The oscillatory frequency of the diffusive oscillator timing circuit is measured by taking gas from the side port of the tee 249 as it is supplied through the loading orifice 248 through a flow limiting orifice 266 of suitable size such as 0.018 inches to one leg of a cross 267. Another leg of the cross 267 is connected through a balance orifice 268 of a suitable size such as 0.013 inches. Another leg of the cross 267 is connected to a battery operated frequency counter 269 of a conventional type which provides a digital readout 27° of the frequency in number of cycles per minute. Another leg of the cross 267 is connected through a flow limiting orifice 271 of a suitable size such as 0.021 inches that is connected to one leg of a tee 272. The other leg of the tee 272 is connected to a fitting 273. The fitting 273 is adapted to be connected to a wave form analyzer of the type hereinbefore described. The side port of the tee 272 is connected to a balance check valve 274. Thus frequency can be measured in the waveform analyzer and in addition, in the small battery operated frequency counter 269 which is mounted in the front panel 23. The frequency counter 269 is provided with a push switch 276 which can be depressed to cause the counter to register the frequency count. The counter 269 is provided with a readout 270.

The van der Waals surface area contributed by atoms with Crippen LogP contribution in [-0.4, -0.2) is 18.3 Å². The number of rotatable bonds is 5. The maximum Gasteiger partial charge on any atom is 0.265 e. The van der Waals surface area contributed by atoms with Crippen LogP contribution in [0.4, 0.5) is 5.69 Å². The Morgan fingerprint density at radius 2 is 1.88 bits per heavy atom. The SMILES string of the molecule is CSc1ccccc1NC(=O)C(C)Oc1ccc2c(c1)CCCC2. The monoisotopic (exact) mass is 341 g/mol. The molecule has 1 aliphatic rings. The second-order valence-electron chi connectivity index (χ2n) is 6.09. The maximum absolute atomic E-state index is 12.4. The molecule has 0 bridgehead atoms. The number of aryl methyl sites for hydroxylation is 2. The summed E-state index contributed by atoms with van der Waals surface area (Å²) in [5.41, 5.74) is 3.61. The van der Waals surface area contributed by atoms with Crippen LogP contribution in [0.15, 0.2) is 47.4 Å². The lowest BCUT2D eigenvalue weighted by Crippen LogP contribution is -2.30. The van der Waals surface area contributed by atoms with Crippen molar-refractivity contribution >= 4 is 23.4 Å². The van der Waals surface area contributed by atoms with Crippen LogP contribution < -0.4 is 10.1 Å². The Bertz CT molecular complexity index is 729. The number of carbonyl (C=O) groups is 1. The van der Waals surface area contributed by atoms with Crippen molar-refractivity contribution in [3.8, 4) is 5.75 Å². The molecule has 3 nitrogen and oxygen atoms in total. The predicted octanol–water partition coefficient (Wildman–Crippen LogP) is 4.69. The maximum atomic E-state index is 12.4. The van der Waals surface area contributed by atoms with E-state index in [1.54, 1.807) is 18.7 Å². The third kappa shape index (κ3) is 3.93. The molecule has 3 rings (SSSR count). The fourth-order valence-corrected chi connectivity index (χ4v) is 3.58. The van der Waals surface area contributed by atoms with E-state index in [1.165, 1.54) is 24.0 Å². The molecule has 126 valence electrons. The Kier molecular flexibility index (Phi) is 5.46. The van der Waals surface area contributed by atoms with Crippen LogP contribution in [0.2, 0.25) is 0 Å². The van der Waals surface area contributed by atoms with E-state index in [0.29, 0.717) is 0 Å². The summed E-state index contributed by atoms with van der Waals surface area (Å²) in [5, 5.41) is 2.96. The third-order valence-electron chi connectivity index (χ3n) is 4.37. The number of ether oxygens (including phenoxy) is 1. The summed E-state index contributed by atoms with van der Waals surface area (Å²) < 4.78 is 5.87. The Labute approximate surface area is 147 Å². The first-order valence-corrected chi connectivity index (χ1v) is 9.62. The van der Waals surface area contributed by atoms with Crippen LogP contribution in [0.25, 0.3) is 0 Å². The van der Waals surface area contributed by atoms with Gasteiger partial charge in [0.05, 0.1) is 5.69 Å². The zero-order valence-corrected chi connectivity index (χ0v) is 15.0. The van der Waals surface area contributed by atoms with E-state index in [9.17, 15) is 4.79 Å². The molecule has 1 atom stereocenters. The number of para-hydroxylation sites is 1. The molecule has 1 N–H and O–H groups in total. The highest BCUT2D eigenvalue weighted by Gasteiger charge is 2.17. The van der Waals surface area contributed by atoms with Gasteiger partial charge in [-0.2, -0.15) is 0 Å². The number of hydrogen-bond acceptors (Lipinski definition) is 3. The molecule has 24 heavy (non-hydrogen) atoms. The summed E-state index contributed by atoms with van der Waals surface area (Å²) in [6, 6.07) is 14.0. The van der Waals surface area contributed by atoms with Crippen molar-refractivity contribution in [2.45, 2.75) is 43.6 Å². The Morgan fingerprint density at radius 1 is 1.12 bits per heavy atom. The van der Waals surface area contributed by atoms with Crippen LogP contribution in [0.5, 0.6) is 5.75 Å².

In the ventilator of the present invention proximal airway pressure is measured. This is accomplished by taking the airway pressure in the swivel tee 166 at the port 171 supplied through the tube 172 (see FIG. 3) to a fitting 281 (see FIG. 2 . The fitting 281 is connected to one leg of a tee 282. The side port of the tee 282 is connected to a servo port 283 of the demand CPAP regulator 262 which causes servoing of a diaphragm 285 to maintain a constant positive airway pressure in the lungs of the patient. The other leg of the tee 282 is connected to one leg of a tee 284. The side port of the tee 284 is connected to a fitting 286 which is adapted to be connected to the wave format inlet of the wave form analyzer hereinbefore described. The other leg of the tee 284 is connected to a pressure drop/rise alarm 287. This pressure drop/rise alarm 287 is mounted in the upper left-hand corner of the panel 23 shown in FIG. 1. The alarm 287 sounds an audible alarm whenever the pressure drop or the pressure rise exceeds predetermined limits as determined by the settings on the pressure drop knob 288 and the pressure rise knob 289. The alarm 287 is also provided with time delay knob 291. The alarm 287 is also provided with four LED's 292, 293, 294 and 296 in which the LED 292 is an indication of breath, 293 an indication of low battery, 294 an indication of an unallowable pressure drop, and 296 an indication of an unallowable pressure rise. In addition, an on-off pushbutton 297 and a reset pushbutton 298 are provided.